the police travelled. Capitalism with
all its crimes advances upon Australia. The remedy ls in a revolutionary
organized working class, and not in
political scabbery.
Under capitalism there are two
classes: Slave Drivers and Slaves.
Under Socialism there will be one
class: the Working Class.—Interna
tlonal Socialist.
, Socialist Gain»—are made chiefly by the printed propaganda.
! If you have a-friend who Won't listen to your arguments, put his name
on this coupon and send it in with a $1, 50c or 25c.
Date	
Enclosed Find $..
Western Clarion to
..., 191	
for which send the
Address
THE WESTERN CLARION
Vancouver, B. C.
Holler
"If morality in business leads to
bankruptcy, it ceases to be morality."
—Newbolt.
This leads to the creation of the
following synonyms:
Morality—Solvency.
Immorality—Insolvency.
Or
Virtue—Affluence.
Evil—Poverty.
HOW THEY COME
Don't fail to read Comrade Gribble's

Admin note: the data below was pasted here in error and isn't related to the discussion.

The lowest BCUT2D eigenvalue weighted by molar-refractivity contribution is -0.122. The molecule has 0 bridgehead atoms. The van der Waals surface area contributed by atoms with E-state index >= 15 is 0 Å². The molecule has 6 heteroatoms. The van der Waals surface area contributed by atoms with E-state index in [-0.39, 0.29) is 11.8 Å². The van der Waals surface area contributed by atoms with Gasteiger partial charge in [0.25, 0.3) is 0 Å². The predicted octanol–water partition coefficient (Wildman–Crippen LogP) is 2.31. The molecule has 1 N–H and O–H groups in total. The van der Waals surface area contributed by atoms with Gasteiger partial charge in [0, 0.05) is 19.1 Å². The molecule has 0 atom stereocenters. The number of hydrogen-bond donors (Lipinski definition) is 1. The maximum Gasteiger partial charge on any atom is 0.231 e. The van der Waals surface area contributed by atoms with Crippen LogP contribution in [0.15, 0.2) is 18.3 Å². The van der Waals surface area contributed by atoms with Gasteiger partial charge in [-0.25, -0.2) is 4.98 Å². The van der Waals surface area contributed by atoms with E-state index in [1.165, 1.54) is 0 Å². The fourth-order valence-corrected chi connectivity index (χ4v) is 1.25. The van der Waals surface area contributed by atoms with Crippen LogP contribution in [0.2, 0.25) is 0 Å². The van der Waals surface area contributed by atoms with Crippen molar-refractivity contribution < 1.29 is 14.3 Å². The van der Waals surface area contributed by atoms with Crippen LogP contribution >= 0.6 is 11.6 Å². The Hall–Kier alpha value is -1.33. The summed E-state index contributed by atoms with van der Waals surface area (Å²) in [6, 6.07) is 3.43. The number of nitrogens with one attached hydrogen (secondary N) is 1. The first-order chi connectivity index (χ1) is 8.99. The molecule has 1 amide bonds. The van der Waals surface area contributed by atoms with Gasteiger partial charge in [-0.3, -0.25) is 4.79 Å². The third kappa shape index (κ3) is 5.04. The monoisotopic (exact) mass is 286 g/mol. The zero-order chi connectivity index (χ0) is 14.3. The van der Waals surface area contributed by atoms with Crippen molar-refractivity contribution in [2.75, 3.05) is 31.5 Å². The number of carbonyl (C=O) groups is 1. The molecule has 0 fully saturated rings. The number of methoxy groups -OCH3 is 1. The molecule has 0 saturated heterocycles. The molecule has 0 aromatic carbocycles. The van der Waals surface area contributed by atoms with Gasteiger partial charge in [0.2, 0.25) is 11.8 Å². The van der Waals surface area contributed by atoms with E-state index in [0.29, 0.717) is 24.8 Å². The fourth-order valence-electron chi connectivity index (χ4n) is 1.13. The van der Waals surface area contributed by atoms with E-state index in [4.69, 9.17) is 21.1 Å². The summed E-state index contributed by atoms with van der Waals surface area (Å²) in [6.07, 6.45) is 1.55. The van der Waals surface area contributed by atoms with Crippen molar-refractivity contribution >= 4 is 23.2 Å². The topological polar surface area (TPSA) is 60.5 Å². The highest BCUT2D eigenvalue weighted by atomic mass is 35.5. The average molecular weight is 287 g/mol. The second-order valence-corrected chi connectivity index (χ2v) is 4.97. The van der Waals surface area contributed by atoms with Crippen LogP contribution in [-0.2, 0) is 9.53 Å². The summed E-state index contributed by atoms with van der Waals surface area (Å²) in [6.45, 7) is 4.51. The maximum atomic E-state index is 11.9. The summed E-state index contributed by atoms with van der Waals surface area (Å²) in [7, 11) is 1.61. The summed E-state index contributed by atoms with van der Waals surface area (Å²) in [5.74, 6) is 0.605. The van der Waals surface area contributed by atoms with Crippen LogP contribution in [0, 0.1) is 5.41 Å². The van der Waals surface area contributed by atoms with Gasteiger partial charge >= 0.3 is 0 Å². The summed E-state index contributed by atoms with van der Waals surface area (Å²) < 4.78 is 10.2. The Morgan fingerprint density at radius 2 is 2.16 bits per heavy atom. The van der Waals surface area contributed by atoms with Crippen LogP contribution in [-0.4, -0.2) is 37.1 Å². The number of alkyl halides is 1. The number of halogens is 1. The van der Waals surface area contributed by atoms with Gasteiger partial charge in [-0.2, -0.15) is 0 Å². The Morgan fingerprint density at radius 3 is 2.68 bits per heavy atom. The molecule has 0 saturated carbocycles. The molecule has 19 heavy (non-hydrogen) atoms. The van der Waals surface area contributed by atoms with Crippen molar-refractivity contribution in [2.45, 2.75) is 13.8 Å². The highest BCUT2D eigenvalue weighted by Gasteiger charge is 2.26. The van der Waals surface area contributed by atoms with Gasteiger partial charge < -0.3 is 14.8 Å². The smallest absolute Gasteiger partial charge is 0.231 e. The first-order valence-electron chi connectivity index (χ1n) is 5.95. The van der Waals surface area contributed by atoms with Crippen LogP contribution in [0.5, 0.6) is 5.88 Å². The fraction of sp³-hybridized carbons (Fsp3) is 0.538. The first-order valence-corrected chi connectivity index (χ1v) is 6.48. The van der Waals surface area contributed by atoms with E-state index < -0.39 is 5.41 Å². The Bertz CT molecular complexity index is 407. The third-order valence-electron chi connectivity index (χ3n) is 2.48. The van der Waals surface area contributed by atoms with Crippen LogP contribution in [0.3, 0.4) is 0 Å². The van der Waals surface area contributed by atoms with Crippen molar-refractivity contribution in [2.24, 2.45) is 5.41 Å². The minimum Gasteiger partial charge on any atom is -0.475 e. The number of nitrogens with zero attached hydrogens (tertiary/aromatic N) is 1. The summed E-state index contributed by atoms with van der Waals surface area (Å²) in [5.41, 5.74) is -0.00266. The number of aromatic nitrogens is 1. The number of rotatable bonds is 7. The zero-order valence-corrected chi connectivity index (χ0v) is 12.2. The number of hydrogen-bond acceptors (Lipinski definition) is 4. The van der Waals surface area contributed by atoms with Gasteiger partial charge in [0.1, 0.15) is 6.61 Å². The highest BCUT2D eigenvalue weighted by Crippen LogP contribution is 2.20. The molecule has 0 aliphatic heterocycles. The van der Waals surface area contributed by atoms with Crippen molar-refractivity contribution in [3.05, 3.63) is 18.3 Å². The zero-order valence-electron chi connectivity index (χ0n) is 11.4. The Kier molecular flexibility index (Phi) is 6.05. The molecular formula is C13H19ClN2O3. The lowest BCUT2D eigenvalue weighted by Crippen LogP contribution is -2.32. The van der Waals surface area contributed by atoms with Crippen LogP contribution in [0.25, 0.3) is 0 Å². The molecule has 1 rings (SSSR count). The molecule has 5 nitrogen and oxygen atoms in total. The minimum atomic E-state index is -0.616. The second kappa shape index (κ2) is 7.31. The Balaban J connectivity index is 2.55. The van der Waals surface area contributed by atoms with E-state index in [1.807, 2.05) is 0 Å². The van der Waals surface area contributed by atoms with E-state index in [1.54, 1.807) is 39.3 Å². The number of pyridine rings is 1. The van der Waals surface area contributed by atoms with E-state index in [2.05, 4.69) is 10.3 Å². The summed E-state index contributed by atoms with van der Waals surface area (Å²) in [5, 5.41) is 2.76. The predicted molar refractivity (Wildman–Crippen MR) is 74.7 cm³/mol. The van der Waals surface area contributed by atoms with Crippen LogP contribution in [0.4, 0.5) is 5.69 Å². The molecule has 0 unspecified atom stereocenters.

article in this issue on "Simplified Socialism." It Is a good one to give the
prospective convert. And don't miss
the rest of the series.
THE  PROLETARIAT
(By Karl Kautsky)
(Continued from last Issue)
at the RO.
ou do not
get your
CLARION
If that does
not work
Write Us
and we will
see that you
get it.
Two thousand new yearly subs, by
January 15th. That's a cinch for
Clarion rustlers. We need them and
you can get them. The Clarion Is going to have simple stuff for beginners
and solid stuff for students from now
on. Our squabbles have gone with the
squabblers. Get after the subs, und
we'll give you the goods.
See that your name Is down here
next week:
Fred. Teeple, Brandon, Man 8
E. Fulcher, Brandon, Man 7
Alex. McDonald, City 6
F. Danby, Calgary 2
H. T. Bastable, Brandon 2
R. G. Grey, Victoria 2
F. Fryer, London, Eng 2
F. J. Webb, London, Eng 2
It. W. Cook, City 2
E. Simpson, Victoria 2
Com. Kilgour,  City 2
Singles.—H. G. Hills, Victoria, B. C.I
E. V. Debs, Terre Haute, Ind.; D. A.
McLean, Calgary, Alta.; II. Simmons,
Regina, Sask.; R. B. Vogen, Watrous,
Sask.; Horace Collingwood, North Battleford, Sask.; T. B. Miles, Whiteman's
Creek, B. C.i Wm. Stafford, Princeton,
B. C.; Thomson I-amble, Edmonton,
Alta.; E. Kuhn, Brandon, Man.; T. II.
I.egge, Brandon, Man.; T. Mellalleu,
Brandon, Man.; Sam. Larson, lethbridge, Alta.; D. McMillan, South Hill,
Sask.; Com. Fisher, City.
Bundles.
F. Hyatt, St. John, N. B 100
John   Mclnnls,   So.   Fort   George,
B. C     5
C. W. Springford, Islay, Alta     5